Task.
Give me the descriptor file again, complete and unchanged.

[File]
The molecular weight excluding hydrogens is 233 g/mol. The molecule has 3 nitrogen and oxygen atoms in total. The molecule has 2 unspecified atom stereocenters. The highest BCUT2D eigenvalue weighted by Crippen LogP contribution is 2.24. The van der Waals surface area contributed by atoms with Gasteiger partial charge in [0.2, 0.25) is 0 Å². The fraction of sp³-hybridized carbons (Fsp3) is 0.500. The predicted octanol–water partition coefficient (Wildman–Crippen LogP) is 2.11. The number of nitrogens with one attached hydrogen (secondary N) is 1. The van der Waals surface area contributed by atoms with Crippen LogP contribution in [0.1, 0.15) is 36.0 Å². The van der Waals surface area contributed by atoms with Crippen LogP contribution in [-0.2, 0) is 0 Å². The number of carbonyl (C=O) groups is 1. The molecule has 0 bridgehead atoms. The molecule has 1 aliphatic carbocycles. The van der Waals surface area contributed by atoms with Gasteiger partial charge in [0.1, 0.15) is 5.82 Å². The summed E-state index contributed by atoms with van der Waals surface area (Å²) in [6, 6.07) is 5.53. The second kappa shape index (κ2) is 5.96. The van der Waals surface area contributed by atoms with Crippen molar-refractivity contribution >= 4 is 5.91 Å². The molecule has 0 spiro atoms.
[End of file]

The molecular weight excluding hydrogens is 233 g/mol. The molecule has 3 nitrogen and oxygen atoms in total. The molecule has 2 unspecified atom stereocenters. The highest BCUT2D eigenvalue weighted by Crippen LogP contribution is 2.24. The van der Waals surface area contributed by atoms with Gasteiger partial charge in [0.2, 0.25) is 0 Å². The fraction of sp³-hybridized carbons (Fsp3) is 0.500. The predicted octanol–water partition coefficient (Wildman–Crippen LogP) is 2.11. The number of nitrogens with one attached hydrogen (secondary N) is 1. The van der Waals surface area contributed by atoms with Crippen LogP contribution in [0.1, 0.15) is 36.0 Å². The van der Waals surface area contributed by atoms with Crippen LogP contribution in [-0.2, 0) is 0 Å². The number of carbonyl (C=O) groups is 1. The molecule has 0 bridgehead atoms. The molecule has 1 aliphatic carbocycles. The van der Waals surface area contributed by atoms with Gasteiger partial charge in [0.1, 0.15) is 5.82 Å². The summed E-state index contributed by atoms with van der Waals surface area (Å²) in [6, 6.07) is 5.53. The second kappa shape index (κ2) is 5.96. The van der Waals surface area contributed by atoms with Crippen molar-refractivity contribution >= 4 is 5.91 Å². The molecule has 0 spiro atoms.